Iranian hard-liners are lashing out at Saudi Arabia, accusing it of conspiring with the West to keep oil prices low in a bid to harm the Islamic Republic’s economy and pressure the country to conclude a nuclear deal with West. In retaliation, Iranian hawks are urging restive Shia Muslims in eastern Saudi Arabia to rebel against the ruling House of Saud.
Iranian hawks’ accusations have mounted over the Saudi’s refusal to cut production – in an effort to maintain its share of the global oil market – fueling the precipitous slide in prices. Crude oil prices have fallen by more than half since June, from $115 a barrel to below $50.
"We will not forget which countries schemed to lower the price of oil," the speaker of Iran’s parliament, Ali Larijani warned darkly during a visit last month to Damascus, the Syrian capital.
U.S. officials deny any collusion between Washington and Riyadh.
"The Saudis learned their lesson from the past when they curbed production to help keep oil prices high, only to see Russia and Venezuela grab some of their market share," said a senior U.S. State Department official, who declined to be named.
The real targets of Saudi Arabia’s decision not to cut production and to contribute to the falling price of oil are America’s shale oil producers, the official argued.
American oil production
Thanks to shale oil, America has become the world’s largest oil producer, an emergence that has reshaped the world’s energy market.
Though America does not export crude oil, it imports much less now, increasing reserves around the world. Global demand for oil has fallen with the downturn in global economic activity and with increased efficiency. And consumers’ switch from oil to other fuels and energy sources, including renewable energy, is helping reshape oil markets, experts say.
American shale oil producers have been hard hit by the slumping price of crude.
Prices started to tumble when the Saudi-dominated Organization of Petroleum Exporting Countries (OPEC), which controls about 40 percent of the world market, failed to decide on production curbs during a November meeting in Vienna.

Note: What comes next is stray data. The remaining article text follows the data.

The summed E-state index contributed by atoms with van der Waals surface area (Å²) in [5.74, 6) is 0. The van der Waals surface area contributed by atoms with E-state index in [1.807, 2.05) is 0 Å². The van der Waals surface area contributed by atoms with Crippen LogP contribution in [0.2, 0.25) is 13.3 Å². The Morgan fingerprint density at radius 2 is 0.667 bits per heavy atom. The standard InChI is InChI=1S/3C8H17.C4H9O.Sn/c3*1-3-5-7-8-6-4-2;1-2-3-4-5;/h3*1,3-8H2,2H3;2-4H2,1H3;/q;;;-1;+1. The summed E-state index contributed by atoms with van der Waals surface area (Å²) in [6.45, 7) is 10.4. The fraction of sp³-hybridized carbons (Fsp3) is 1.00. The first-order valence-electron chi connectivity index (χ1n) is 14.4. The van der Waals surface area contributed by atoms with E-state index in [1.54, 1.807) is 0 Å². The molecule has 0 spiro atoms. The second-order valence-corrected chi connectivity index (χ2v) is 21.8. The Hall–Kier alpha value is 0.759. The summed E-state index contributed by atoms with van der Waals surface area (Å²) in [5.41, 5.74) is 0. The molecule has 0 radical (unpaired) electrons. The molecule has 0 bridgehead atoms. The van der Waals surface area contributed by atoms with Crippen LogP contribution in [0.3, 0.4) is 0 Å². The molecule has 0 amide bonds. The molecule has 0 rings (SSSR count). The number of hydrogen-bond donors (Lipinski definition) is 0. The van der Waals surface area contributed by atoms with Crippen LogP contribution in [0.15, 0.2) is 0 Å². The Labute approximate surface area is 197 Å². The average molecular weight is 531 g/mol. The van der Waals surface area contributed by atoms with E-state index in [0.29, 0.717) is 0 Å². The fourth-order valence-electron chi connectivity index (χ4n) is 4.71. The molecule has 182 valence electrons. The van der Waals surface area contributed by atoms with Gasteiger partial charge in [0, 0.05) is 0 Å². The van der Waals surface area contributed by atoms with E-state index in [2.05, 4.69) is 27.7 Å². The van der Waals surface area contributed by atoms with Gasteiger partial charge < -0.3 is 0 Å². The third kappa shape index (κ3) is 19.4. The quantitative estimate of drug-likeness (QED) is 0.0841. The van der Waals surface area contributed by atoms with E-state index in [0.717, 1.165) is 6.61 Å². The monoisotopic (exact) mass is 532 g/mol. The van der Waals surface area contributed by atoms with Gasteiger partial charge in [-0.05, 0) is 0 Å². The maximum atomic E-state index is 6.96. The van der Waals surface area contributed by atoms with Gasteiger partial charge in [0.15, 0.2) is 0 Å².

Charges of price manipulation
Like Iran, whose government depends heavily on oil revenues, other economically hard-pressed exporters such as Russia, Nigeria and Venezuela have accused Saudi Arabia of manipulating oil prices for political purposes.
Kremlin aides have decried low oil prices as part of an anti-Russian plot hatched by the United States and Saudi Arabia to push their country toward collapse.
But the loudest conspiracy accusations come from Tehran.
The weekly newsletter affiliated with Iran’s Islamic Revolutionary Guards Corps (IRGC), the elite military group that protects Iran’s theocratic Shia Muslim regime, last month threatened revenge on the Sunni-ruled Gulf kingdom “with all the means Iran has at its disposal,” Memri TV recently reported. It’s part of the Middle East Media Research Institute, a U.S.-based nonprofit that monitors Mideast media.
Memri also reported that Amir Mousavi, a former IRGC diplomat and director of Iran’s Center for Strategic and International Studies, recently warned, "Saudi Arabia’s move is a suicidal step in the struggle against Iran in the region."
"So far, Tehran has held back and has acted in moderation," Mousavi continued. "... Saudi Arabia is certain that Iran will not respond easily, but it seems that this time the situation is different, and if necessary Saudi Arabia’s economic interests in the region and in the world will be harmed."
Some anti-Saudi Iranians already appear to be retaliating, urging disaffected Shiites in eastern Saudi Arabia to rebel. An IRGC-affiliated Twitter account on December 20 posted, "People must defend themselves against the repeated military attacks by the Al-Saud regime."
Iranian threats toward U.S. ally Saudi Arabia are nothing new. But with the region roiled by vicious sectarian struggles, the war of words risks pouring fuel – cut rate or not – on Shia-Sunni fires.
Tehran’s tougher language is at odds with U.S. President Barack Obama’s conciliatory comments about Iran. Last week, in an interview with National Public Radio, he said Iran has an opportunity via talks about a nuclear deal "to get right with the world." He held out the possibility of opening a U.S. embassy in Tehran and offered the prospect of Iran being accepted as a "successful regional power."
Nuclear talks resuming
Nuclear talks are set to resume next week in Geneva between Iran and the P5 + 1 – the United States, China, France, Russia and the United Kingdom, plus Germany. Western governments have long feared Iran has been developing a nuclear program to build weapons; Tehran insists the country needs nuclear power for energy purposes.
In November 2013, Iran made a one-year deal with world powers to freeze its nuclear program in exchange for easing international sanctions against the country. The deal since has been extended until July.
At a conference Sunday in Tehran, Iranian President Hassan Rouhani said the country needs to end its political isolation so its economy can grow. The moderate-inclined Iranian president has been criticized by Iranian hard-liners for his determination to seal a nuclear deal. Iranian hawks are wary of any compromising with the West.